Brìgh an Òrain: A Story in Every Song

Brìgh an Òrain: A Story in Every Song

Brìgh an Òrain: A Story in Every Song

Brìgh an Òrain: A Story in Every Song

Synopsis

Few published collections of Gaelic song place the songs or their singers and communities in context. Brigh an Orain: A Story in Every Song corrects this, showing how the inherited art of a fourth-generation Canadian Gael fits within biographical, social, and historical contexts. It is the first major study of its kind to be undertaken for a Scottish Gaelic singer. The forty-eight songs and nine folktales in the collection are transcribed from field recordings and presented as the singer performed them, with an English translation provided. All the songs are accompanied by musical transcriptions. The book also includes a brief autobiography in Lauchie MacLellan's entertaining narrative style. John Shaw has added extensive notes and references, as well as photos and maps. In an era of growing appreciation of Celtic cultures, Brigh an Orain: A Story in Every Song makes an important Gaelic tradition available to the general reader. The materials also serve as a unique, adaptable resource for those with more specialized research or teaching interests in ethnology/folklore, Canadian studies, Gaelic language, ethnomusicology, Celtic studies, anthropology, and social history.

Excerpt

I grew up about two miles from the home of Lauchie MacLellan. He worked for many years as a carpenter and the windows through which I view the ocean as I write this were once installed by him. the house was originally built by my great-grandfather and he looked down from his picture “in the parlour” then, as he does now. When Lauchie MacLellan installed the windows, I believe the year was 1948 or perhaps it was a few years later. Lauchie was working on the outside of the house and was trying to insert a particularly stubborn part of the window’s casing. He struck the casing so vigorously with his hammer that it caused my great grandfather’s picture to come crashing to the floor. It was summer and the doors were opened and he heard the crash. He came rushing in to see what had happened and we all looked at my great-grandfather’s picture as it lay face down in the middle of the floor. We picked it up carefully and to the relief of us all the glass had not shattered. in hindsight, we probably should have had the foresight to remove the picture from the wall before he began his work. (Hindsight is easy.) I was about thirteen at the time and Lauchie about thirty-eight. Later he removed a sagging verandah and replaced it with a jutting little porch – a “portico” it was called at the time. It is still standing.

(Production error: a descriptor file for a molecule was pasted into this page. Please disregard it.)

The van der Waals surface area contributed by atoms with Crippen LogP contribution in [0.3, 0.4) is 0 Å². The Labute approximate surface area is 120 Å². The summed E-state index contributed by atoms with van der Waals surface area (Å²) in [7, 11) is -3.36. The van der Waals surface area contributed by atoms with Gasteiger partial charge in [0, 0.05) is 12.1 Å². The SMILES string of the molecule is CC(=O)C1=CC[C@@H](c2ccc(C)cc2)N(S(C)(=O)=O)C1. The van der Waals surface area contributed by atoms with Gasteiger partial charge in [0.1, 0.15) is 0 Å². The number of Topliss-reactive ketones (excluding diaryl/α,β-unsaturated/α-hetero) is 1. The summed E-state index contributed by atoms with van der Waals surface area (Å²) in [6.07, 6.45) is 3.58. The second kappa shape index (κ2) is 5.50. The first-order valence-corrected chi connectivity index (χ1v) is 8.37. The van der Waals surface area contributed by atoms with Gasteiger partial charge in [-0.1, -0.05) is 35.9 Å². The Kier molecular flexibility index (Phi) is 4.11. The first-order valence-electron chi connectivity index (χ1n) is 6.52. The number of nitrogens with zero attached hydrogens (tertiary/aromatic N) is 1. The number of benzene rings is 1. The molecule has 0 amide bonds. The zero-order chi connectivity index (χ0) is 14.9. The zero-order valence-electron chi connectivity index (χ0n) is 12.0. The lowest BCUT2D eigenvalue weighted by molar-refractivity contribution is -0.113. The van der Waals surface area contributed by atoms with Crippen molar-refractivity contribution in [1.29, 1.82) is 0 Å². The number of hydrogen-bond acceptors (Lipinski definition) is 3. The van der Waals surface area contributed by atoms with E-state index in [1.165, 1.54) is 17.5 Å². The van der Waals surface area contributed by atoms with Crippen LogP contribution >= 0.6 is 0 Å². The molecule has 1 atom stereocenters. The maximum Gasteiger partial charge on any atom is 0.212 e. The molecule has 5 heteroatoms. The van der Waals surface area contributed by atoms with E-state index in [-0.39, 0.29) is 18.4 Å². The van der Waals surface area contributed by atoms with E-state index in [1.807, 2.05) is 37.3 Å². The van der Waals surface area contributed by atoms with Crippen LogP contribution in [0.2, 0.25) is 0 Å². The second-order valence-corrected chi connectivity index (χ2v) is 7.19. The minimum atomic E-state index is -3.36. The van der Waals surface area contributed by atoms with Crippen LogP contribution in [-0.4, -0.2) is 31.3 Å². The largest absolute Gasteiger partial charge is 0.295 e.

In later years his older children attended the same two-room school as I did.

We were there together for a number of years, although I was considerably older than they were. in the school pictures of the time we are all facing the camera in the bemused shynesses of our age.

Many, many years later my wife sang with him in the Gaelic group Coisir an Eileann. By that time John Shaw had come into his life and had begun the task of assembling much of the material found within this volume. As I write this I can still hear, in my imaginative memory, Lauchie MacLellan’s high tenor voice as he sang the songs he so dearly loved. He loved to “practice” the songs he cared about so deeply, although again in hindsight he probably needed very little practice because the songs were so profoundly embedded within his being. He was unfailingly enthusiastic about his music and willing to share his knowledge and his insights.

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